Some academics (and a few clinicians) spend a lot of time arguing with each other about what to call children’s language problems. Some of the main terms you may have come across are language delay, developmental language disorder, language impairment, language learning disability, and specific language impairment.
Sometimes, language delays are related to diagnosed physical or intellectual disabilities. Often, though, language disorders have no clear cause, even if there are some factors that increase the risk of delay, e.g. a family history of language problems or late talking.
Parents, family, friends and pre-school teachers often pick up on a child’s language problems, e.g. if, compared to other children of the same age, the child:
- doesn’t talk enough (or at all);
- speaks like someone reading a telegram, e.g. “dog eat bone”, instead of “the black dog ate the tasty bone”;
- doesn’t understand what people around them are talking about, e.g. can’t follow instructions to sit down or get dressed;
- has problems with basic concepts (colours, numbers, and other early concepts like “on/off”, “big/small” and tall/short”);
- has problems finding the right word to name people, places, objects and concepts (e.g. using vague words like “thing” and “it” to describe common household objects);
- makes lots of grammar and syntax errors when speaking or writing (e.g. confusing tenses, getting the word order wrong, leaving out plurals, not using words like “a”, “the”, and “is”, not knowing past tenses such as “taught” and “ran”, or getting “he” and “she” confused);
- doesn’t use language appropriately in different social settings, e.g. interrupting speakers or not saying “hello” when meeting someone new;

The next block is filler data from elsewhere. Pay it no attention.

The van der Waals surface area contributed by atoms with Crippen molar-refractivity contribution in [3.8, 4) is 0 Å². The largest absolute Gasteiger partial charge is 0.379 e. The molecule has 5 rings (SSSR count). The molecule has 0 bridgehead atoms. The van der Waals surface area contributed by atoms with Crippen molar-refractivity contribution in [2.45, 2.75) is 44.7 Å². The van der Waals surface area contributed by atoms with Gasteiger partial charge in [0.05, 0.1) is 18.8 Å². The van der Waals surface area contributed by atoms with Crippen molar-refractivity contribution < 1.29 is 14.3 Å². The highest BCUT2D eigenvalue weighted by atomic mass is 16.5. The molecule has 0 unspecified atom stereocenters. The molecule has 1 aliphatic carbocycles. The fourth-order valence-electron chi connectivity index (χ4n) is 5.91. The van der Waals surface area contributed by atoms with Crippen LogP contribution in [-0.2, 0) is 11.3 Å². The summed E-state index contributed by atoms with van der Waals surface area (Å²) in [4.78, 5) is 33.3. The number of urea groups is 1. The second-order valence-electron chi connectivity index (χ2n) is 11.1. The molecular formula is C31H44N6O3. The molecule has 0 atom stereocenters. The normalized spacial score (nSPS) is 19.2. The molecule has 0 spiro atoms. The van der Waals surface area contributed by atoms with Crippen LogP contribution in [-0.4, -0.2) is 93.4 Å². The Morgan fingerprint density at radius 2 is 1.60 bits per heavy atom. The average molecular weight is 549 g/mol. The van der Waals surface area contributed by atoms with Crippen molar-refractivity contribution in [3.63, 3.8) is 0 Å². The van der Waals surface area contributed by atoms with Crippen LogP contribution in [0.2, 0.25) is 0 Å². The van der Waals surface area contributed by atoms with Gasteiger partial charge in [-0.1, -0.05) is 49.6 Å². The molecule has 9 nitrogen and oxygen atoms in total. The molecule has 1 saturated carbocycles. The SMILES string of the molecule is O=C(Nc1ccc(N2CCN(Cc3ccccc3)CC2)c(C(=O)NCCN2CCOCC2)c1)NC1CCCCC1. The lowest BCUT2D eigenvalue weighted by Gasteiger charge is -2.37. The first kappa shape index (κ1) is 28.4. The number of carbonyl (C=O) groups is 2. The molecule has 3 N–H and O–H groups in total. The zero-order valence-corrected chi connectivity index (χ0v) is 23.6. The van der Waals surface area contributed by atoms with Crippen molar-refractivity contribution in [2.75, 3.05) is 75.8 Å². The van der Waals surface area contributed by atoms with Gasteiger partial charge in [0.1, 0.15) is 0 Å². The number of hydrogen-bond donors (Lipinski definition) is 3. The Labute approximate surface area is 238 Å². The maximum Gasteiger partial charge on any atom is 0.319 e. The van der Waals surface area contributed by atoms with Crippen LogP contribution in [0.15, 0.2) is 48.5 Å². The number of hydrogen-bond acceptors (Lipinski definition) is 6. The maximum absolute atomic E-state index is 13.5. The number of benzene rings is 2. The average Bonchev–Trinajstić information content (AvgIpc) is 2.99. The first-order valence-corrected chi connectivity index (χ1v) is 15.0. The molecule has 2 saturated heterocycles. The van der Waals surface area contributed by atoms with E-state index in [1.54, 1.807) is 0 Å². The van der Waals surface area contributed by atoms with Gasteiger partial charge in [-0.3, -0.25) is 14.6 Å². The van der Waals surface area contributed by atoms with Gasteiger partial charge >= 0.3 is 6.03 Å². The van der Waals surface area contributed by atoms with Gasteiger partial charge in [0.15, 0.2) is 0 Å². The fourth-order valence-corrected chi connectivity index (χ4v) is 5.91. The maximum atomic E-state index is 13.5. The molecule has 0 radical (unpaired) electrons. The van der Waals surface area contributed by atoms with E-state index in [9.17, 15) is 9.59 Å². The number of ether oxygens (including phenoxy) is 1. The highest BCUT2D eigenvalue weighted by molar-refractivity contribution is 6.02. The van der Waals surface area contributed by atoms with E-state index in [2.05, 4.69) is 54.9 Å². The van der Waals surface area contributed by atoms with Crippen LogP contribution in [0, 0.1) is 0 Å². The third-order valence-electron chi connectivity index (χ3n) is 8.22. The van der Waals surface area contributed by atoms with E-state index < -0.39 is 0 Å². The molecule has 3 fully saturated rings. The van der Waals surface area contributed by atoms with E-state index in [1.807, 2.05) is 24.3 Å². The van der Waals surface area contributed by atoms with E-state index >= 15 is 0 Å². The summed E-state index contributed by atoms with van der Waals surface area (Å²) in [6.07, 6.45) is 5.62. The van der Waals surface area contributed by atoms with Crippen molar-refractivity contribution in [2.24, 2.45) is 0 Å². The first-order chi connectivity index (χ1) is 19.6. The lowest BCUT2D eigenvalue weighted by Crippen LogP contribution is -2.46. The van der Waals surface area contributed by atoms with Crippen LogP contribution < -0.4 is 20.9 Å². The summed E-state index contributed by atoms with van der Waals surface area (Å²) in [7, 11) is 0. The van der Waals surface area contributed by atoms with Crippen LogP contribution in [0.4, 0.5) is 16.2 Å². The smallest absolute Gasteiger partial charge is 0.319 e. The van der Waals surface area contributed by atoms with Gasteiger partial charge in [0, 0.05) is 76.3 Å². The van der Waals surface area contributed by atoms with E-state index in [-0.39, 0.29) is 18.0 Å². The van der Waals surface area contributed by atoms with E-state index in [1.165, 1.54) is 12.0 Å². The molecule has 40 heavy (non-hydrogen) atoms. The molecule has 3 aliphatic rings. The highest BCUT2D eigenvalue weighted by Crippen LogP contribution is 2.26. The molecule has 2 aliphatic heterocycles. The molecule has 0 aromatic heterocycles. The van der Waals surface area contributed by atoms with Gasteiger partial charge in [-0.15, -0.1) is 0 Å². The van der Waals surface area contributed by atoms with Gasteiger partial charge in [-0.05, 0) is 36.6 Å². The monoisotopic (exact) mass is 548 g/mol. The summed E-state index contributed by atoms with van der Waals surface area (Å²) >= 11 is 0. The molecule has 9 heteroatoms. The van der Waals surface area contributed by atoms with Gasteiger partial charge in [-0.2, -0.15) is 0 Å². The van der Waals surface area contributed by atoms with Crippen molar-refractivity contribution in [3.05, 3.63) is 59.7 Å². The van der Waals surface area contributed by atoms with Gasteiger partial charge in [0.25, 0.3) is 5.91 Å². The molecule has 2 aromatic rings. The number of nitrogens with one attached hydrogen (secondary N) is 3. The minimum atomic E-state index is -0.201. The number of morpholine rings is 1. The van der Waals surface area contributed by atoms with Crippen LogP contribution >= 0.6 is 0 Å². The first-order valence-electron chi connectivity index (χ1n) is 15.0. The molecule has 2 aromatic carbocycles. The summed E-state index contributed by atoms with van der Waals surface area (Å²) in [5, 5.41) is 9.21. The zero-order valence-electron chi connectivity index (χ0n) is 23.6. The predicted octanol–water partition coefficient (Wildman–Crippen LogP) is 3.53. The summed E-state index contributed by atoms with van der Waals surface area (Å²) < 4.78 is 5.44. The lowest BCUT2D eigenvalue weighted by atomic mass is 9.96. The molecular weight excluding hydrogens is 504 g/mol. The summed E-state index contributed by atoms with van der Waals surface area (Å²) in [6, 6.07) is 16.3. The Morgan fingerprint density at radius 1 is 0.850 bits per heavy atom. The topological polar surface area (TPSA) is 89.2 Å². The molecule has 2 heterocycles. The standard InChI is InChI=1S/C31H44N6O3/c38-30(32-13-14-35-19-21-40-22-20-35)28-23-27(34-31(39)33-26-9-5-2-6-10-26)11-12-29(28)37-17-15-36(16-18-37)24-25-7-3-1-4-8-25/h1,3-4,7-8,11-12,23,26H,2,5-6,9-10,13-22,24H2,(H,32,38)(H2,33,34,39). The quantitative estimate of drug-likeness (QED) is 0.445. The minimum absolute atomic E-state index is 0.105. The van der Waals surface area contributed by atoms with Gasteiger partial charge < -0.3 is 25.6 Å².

- can’t re-tell a coherent story;
- has problems reading, writing or spelling at school; and/or
- doesn’t understand jokes, famous sayings and proverbs, metaphors or similes.
Sometimes children with language delays appear passive and unresponsive to what’s going on around them. Others have no problems starting conversations, but don’t respond appropriately to what their partner says and does. Still others have problems taking turns, keeping on topic and switching topics smoothly.
Many researchers have published developmental milestones of so-called “normal language development”. But each child develops differently, and it’s important not to panic if your child doesn’t achieve every milestone on “schedule”.
If you are concerned about your child’s language development compared to his or her peers – particularly if your child seems frustrated or is withdrawing from social interaction, we recommend checking in with a speech language pathologist, who can assess your child holistically with standardised tests, observations of play, parent interviews, and an analysis of language samples. Some language problems can be difficult to treat, and, as a general rule, it’s better to pick up and start treating the problem as soon as possible.
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Hi there, I’m David Kinnane.
Principal Speech Pathologist, Banter Speech & Language
Our talented team of certified practising speech pathologists provide unhurried, personalised and evidence-based speech pathology care to children and adults in the Inner West of Sydney and beyond, both in our clinic and via telehealth.